One example of this is Reddington on the television series, Blacklist. Reddington is a real bad guy. He kills people and has betrayed his country. He’s sold arms to small countries and is on the FBI’s most wanted list for a good reason. But he’s not completely despicable. He’s a charming man who will do anything for the people he cares about. One of those people is FBI agent Elizabeth Keen. Another is his assistant who he rescued from a slave trader. He is willing to sacrifice everything, including his life, for these people.
Whatever that redeeming quality is, it has to be something the character does. Don’t make the mistake of giving your character a bad childhood or a horrific event in life to make him likable unless you show him doing something good despite his terrible background. Everybody has gone through tough times. The reader will tire of the author making excuses for the character because of what happened in the past.
Whether it’s a corner in a room or a full-scale office with all the luxuries, every writer needs a writing area. This is the place the writer goes to allow his or her creativity to soar. If you write there every day, especially if you schedule a time to write, you’re training your subconscious that this is the time for you to be creative. This is the time and place for the words to soar.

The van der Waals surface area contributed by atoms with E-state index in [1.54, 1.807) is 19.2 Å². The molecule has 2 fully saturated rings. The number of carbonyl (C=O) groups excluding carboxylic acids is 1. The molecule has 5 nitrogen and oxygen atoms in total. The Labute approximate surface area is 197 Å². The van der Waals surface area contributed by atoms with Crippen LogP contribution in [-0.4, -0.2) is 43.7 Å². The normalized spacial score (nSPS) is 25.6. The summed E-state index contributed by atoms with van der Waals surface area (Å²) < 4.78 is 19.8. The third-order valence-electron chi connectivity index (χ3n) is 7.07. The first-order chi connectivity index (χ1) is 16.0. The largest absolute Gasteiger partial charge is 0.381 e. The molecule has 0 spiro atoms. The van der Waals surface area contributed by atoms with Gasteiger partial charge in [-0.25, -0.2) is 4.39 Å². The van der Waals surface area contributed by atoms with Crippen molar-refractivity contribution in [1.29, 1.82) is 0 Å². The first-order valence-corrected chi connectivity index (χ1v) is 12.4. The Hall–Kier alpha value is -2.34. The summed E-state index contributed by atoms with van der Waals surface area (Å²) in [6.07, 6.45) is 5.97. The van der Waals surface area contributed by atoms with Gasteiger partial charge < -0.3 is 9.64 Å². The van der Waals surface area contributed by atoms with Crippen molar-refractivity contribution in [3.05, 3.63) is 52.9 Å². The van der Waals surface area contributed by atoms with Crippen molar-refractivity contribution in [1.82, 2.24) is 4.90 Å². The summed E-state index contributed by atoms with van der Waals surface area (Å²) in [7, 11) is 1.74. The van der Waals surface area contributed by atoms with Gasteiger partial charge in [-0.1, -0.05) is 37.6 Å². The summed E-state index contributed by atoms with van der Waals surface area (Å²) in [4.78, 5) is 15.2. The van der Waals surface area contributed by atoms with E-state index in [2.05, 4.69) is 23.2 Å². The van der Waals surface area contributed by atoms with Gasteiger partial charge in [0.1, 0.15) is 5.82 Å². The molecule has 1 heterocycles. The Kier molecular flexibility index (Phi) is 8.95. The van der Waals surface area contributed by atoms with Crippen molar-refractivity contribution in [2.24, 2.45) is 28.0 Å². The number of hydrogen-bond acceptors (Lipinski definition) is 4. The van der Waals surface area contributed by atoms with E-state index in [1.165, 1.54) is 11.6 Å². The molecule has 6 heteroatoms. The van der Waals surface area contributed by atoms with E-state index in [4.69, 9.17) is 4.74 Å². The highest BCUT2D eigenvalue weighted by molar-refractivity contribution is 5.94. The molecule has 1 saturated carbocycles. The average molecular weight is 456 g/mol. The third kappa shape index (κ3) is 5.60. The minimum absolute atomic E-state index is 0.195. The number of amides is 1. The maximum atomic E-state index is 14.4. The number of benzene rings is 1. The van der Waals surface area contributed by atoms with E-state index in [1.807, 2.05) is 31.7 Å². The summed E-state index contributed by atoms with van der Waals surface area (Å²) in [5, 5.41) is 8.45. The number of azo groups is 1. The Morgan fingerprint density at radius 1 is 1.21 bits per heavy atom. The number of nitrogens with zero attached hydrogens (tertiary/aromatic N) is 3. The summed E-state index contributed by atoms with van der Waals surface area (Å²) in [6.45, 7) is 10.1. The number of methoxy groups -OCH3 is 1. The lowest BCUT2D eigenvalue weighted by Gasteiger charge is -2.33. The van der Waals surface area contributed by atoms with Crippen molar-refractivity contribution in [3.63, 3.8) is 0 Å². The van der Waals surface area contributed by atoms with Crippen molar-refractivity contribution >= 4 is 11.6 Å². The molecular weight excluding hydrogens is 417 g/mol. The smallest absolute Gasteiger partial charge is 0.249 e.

The important thing is to be creative about your writing space. If you can have an office, that’s great. But there are certain items every writer needs in her writing area.
1. Computer: The days of the typewriter are over. Thank God. Make sure you have a good computer that’s easy for you to use. I recommend a laptop. That way, you don’t have to carry around a jump drive if you’re away from home. An Ipad with a Documents to Go app and a portable keyboard is also a great tool for when you’re on the road.
2. Internet: Internet is essential for writers in today’s world. It gives us marketing tools, email, online writer’s communities, writer’s tip blogs, research at our fingertips, and access to publishers’ and agents’ websites. The only caution here is to schedule when you’ll be on the internet and when you won’t. You may want to schedule a certain chunk of time for the internet. I have the internet running all day, but I only check it once every couple of hours, and if I’m not done writing (unless I’m doing research), I don’t stay on it longer than five minutes.